Chivalry is Dead, But Not For The Reason Many Ladies Think


Disclaimer: this is not an article complaining about men being lazy and inconsiderate nor one about women no longer having high enough standards that require men to be chivalrous. All over the Internet, women complain about how they never meet gentlemen and that chivalry is dead.

After reading countless versions of these articles, tweets and posts, I have come to realize that these women are confused about the true definition and history of chivalry, and I am fed up. So, here is why chivalry is actually dead:

Chivalry was a code for knights back in the Middle Ages. That's right, you read that correctly — the Middle Ages. That was hundreds of years ago. And, back then, knighthood meant something totally different than it means today. As great as Sir Elton John is, he probably wouldn’t have fit in so well with the knights of yesteryear.

On Google, the first definition of chivalry reads as: "the medieval knightly system with its religious, moral and social code." The mention of women in the code is that a knight is to respect the honor women and support widows and orphans. Knighthood was one of the highest positions in that feudal society.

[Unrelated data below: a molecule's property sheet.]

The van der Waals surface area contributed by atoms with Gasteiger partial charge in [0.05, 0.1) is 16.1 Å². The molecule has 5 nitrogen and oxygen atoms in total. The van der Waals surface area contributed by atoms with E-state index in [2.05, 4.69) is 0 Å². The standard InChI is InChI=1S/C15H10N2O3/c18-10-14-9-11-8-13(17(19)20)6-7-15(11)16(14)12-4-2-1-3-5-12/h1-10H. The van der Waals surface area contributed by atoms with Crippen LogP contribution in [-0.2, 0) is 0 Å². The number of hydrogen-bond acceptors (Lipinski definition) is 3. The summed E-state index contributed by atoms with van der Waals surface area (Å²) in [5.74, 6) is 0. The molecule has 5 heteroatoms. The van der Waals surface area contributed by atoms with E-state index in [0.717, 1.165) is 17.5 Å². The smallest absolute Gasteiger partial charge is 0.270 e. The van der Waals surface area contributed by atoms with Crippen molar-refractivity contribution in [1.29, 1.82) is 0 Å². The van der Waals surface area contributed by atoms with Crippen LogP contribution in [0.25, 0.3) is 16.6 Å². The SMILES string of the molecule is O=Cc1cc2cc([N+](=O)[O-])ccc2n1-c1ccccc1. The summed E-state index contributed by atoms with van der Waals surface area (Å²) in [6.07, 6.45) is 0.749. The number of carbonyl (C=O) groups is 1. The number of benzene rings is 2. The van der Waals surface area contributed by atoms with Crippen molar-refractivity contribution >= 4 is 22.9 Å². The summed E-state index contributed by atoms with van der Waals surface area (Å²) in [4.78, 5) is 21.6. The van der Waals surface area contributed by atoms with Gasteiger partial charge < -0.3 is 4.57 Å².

Nowhere was there a law written that all men had to buy women gifts and take them out to dinner all of the time. Sure, it's nice when a guy does take me out to dinner or give me a gift, but I would never expect it from him nor would I say that he isn't chivalrous if he didn't. Instead, I'd rather have a gentleman.

Maybe you’re thinking, “but being a gentleman is the same thing as being chivalrous!” That’s where you’re wrong. A gentleman literally means being a man of good and courteous conduct. "Courtesy" is the key word there. “Gentleman” was also a type of rank in the Middle Ages, but with time, the definition evolved in society, unlike the term "knight."

To be worthy of knighthood is almost completely unattainable for any man these days, but being a gentleman is quite simple. All that the status requires is consideration of others — men and women alike. It means being polite and respectful to all people that one encounters. A gentleman is a person who is kind and thoughtful.

This is not an impossible standard. I have met plenty of men whom I consider to be gentlemen, which is why I think it is something any man can achieve. Sure, chivalry died a long time ago, but it has nothing to do with this generation or the four generations before us, Gen-Y. If any of you really want to find a knight, I suggest taking a field trip to Medieval Times (the chicken is divine) or stalk Sir Elton.

But, you will probably never ­­find anyone like Heath Ledger in “A Knight's Tale.” I'm not saying you should settle for someone below your standards, but maybe, update them for this century. I, for one, will graciously and happily accept a man who gives me his jacket when I'm cold and can make me laugh when I'm upset — my kind of gentleman.

And for those of you who are interested in history, here's a fun fact about the code of chivalry: it is probably the origin of the "bro code" since one of the vows is "to guard the honor of fellow knights."

Photo via We Heart It